The area around Boletas isn't really the high Pyrenees, more an area of foothills I suppose, called the Sierra de Guara. I was advised of a few areas to try for birds, all within a short distance of Boletas. The first stop was San Julian De Banzo.

As the temperature rose, up went about 30 Griffon Vultures and my first Lammergeier, woohoo! Also around the farmland were Red and Black Kites, Turtle Doves, Red-backed and Woodchat Shrikes, Serin, Subalpine Warbler, Melodious Warbler, Tawny Pipit, a calling Quail and Bee-Eaters.

The next spot to try was the Vadiello Dam.

This can be a good place to look for Wallcreeper and Alpine Accentor earlier in the year, but too late now. More Griffons here, plus an Egyptian Vulture, Choughs, Alpine Swifts, Blue Rock Thrush.

A rather scrubby area around the Castillo De Montearagon:

turned out to be Wheatearville, with 2 Black Wheatears, 1 Black-eared Wheatear and 3 Northern Wheatears. Also Rock Sparrow and Spectacled Warbler here.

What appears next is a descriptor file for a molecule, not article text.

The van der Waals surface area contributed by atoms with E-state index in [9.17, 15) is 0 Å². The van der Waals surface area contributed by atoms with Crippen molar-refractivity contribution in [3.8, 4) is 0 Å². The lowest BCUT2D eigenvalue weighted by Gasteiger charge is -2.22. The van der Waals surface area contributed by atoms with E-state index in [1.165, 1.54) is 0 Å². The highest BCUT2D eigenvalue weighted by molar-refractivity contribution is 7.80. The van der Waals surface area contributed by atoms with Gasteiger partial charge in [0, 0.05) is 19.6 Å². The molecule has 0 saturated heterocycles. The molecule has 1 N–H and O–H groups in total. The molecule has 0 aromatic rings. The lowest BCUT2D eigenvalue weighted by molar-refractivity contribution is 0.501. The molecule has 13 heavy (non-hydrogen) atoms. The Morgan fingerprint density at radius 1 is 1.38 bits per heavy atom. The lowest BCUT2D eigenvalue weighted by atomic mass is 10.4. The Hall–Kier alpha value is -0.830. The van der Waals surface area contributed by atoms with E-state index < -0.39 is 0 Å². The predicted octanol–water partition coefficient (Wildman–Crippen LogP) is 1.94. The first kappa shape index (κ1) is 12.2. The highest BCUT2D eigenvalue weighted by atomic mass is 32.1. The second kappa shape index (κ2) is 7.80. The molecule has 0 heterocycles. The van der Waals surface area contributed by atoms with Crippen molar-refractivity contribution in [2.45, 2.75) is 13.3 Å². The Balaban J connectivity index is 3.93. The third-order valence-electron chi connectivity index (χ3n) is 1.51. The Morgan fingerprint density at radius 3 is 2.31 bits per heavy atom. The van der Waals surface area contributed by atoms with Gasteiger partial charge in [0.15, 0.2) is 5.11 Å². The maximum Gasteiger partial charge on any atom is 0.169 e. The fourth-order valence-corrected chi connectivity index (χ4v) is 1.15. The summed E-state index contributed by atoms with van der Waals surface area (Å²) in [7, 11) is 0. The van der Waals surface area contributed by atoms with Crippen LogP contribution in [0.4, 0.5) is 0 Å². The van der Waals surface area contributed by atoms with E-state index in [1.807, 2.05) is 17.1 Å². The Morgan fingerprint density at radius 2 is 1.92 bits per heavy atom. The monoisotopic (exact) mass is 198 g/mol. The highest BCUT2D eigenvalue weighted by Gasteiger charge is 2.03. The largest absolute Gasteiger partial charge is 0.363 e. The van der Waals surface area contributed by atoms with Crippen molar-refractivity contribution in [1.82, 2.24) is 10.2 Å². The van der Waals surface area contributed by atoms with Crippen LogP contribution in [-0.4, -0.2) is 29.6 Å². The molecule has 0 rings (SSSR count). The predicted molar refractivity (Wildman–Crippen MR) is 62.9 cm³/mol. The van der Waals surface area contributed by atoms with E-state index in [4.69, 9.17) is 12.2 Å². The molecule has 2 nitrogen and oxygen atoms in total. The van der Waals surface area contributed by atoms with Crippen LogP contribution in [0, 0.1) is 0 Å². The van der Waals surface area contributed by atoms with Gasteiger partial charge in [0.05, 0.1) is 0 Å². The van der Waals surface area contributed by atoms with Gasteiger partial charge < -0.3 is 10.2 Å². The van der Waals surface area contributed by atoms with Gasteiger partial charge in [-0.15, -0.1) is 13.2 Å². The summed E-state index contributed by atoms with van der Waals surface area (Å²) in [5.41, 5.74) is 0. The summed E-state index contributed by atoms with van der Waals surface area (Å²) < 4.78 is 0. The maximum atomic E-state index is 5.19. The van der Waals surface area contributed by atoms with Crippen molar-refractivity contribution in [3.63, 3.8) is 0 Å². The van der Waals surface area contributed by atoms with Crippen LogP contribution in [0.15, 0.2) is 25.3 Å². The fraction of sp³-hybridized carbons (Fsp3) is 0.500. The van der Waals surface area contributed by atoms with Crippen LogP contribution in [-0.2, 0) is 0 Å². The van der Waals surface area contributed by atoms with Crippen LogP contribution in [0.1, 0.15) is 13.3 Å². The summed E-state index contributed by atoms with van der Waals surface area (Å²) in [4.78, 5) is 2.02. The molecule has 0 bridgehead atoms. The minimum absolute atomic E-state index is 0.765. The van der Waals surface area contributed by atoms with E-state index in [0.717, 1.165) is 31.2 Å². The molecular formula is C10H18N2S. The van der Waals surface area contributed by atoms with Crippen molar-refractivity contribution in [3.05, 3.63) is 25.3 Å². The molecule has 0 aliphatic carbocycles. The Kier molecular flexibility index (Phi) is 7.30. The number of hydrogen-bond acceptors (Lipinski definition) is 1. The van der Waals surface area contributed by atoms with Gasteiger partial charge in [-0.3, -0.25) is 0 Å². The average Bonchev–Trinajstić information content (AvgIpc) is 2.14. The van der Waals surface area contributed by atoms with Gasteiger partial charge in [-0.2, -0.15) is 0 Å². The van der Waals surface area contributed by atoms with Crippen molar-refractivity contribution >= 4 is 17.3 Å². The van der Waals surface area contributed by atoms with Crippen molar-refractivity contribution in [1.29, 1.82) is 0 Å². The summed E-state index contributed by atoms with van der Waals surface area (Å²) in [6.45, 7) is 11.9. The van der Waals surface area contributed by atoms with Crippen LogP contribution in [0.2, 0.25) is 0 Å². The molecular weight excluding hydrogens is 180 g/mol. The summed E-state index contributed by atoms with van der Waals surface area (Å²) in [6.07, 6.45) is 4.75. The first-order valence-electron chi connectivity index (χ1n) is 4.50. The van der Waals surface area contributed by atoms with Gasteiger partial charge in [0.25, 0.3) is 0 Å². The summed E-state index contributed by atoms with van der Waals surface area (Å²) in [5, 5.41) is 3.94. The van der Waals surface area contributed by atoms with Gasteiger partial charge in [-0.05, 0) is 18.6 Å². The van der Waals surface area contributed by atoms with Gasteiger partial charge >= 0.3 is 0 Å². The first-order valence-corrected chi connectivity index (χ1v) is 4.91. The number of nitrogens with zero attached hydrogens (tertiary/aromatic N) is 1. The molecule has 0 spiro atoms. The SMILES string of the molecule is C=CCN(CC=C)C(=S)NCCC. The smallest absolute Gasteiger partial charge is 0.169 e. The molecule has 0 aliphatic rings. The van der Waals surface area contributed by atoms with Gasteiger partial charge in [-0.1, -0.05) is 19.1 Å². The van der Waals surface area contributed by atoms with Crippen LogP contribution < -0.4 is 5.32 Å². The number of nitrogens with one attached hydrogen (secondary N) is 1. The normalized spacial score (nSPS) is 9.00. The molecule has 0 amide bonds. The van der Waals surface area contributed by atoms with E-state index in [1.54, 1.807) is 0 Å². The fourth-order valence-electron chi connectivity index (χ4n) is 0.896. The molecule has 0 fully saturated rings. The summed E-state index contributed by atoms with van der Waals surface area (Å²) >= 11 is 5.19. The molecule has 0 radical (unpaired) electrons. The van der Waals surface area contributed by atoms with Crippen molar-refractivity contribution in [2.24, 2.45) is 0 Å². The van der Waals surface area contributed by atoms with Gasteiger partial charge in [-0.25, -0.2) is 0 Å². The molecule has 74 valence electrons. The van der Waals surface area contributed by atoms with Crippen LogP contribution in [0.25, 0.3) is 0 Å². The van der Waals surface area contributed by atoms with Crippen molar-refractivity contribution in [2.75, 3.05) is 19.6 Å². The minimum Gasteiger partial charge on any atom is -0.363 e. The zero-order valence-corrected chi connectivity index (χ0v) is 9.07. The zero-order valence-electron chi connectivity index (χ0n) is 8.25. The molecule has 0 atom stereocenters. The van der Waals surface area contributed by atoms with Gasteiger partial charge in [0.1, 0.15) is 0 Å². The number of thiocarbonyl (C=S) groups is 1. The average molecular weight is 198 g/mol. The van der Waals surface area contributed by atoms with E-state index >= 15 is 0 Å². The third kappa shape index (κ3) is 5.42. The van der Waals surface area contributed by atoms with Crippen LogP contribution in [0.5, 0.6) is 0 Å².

The last spot for the day was a gorge at Piraces. Supposedly a good spot for Eagle Owl, maybe one would appear roosting in a cliff. There wasn't one, but there was a Short-toed Eagle, another Black-eared Wheatear, Orphean and Dartford Warblers, 2 Egyptian Vultures and a brief churr of a Nightjar.

The next day started with another spot to try for Lammergeier and other raptors, at Santa Cilia De Panzano. Again, plenty of Griffon Vultures at this spot, and it took quite a while longer before another Lammergeier appeared. Also around were 3 Honey Buzzards, a Common Buzzard, 2 Golden Orioles, Cirl Bunting, Sardinian Warbler and Spotted Flycatcher.